With the Women, Peace, and Security Act, Washington Could Be a Model for the World

In congressional hearings this week, it just needs to figure out how to better implement the legislation.

A roundtable discussion is held with the Senate Foreign Relations Committee’s subcommittee on the U.S. strategy for implementing the Women, Peace, and Security Act, on Capitol Hill on June 11, 2019.
A roundtable discussion is held with the Senate Foreign Relations Committee’s subcommittee on the U.S. strategy for implementing the Women, Peace, and Security Act, on Capitol Hill on June 11, 2019. Anna Moneymaker/Getty Images

The U.S. Congress will soon turn its attention to assessing how well the executive branch is implementing the Women, Peace and Security Act. The act, passed in Congress and signed by U.S. President Donald Trump in 2017 after years of civil society advocacy and strong bipartisan support, is the world’s most comprehensive law in support of women’s leadership in ending wars and building peace. The law required a whole-of-government strategy on how the United States would promote this goal, laid out training requirements for all appropriate personnel, and required a progress report outlining common indicators to track progress. This week, the House Committee on Oversight and Reform’s Subcommittee on National Security will hold its first-ever hearing on how well things are going.

In compliance with the law’s mandate, four U.S. departments and agencies—State, Defense, Homeland Security, and the U.S. Agency for International Development (USAID)—recently released plans for how they would implement the 2019 governmentwide strategy on promoting women’s meaningful participation in conflict prevention and resolution. Among other details, the State Department identified 14 focus countries for its women, peace, and security efforts, including Myanmar, Iraq, and South Sudan; USAID committed to increase women’s roles in countering violent extremism from Indonesia to Northern Nigeria; and the Defense Department promised to be a model for increasing gender diversity and inclusion. As former government officials who were both involved in developing and implementing the U.S. government’s earlier national action plan on women, peace, and security in 2011, it is clear to us that making progress on this issue offers immense opportunities.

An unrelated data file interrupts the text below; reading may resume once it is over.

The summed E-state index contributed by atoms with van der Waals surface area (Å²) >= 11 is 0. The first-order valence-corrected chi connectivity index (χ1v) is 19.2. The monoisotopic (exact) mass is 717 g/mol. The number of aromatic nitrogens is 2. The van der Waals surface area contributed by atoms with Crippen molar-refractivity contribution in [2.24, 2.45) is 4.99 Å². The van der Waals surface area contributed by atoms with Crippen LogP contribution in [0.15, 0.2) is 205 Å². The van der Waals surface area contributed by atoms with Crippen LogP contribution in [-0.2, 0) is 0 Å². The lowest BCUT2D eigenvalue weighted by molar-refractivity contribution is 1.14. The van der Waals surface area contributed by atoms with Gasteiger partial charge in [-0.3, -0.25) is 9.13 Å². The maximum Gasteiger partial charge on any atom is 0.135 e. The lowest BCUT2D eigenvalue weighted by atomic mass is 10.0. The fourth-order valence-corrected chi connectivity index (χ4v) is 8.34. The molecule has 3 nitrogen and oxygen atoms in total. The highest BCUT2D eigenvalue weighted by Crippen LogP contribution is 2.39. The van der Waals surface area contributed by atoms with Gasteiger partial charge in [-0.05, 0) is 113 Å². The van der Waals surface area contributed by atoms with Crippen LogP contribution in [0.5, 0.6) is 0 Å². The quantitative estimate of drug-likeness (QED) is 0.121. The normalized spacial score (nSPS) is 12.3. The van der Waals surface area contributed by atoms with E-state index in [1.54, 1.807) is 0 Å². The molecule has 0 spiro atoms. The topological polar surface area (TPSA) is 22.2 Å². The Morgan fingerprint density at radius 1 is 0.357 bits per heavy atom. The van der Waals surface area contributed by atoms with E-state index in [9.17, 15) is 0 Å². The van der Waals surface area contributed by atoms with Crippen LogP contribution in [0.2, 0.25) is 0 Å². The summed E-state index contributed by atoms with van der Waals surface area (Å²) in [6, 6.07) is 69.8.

A plethora of research supports women’s participation as a proven strategy to improve global security. Countries are more prosperous and stable as the gender gap closes: For example, the Women, Peace, and Security Index, produced by the Georgetown Institute for Women, Peace and Security, has found a direct correlation between women’s equality and societies’ security and stability. Studies by the Council on Foreign Relations have documented how women’s participation in peace processes, from Colombia to Northern Ireland to the Philippines, increased the likelihood of warring parties reaching lasting peace agreements, as they organize across cultural and sectarian divides, mediate local cease-fires, and broaden the negotiating agenda to include issues critical to post-conflict recovery. Women also provide insights and information critical to counterterrorism and the promotion of stability. With this in mind, there are several areas the oversight hearings should examine.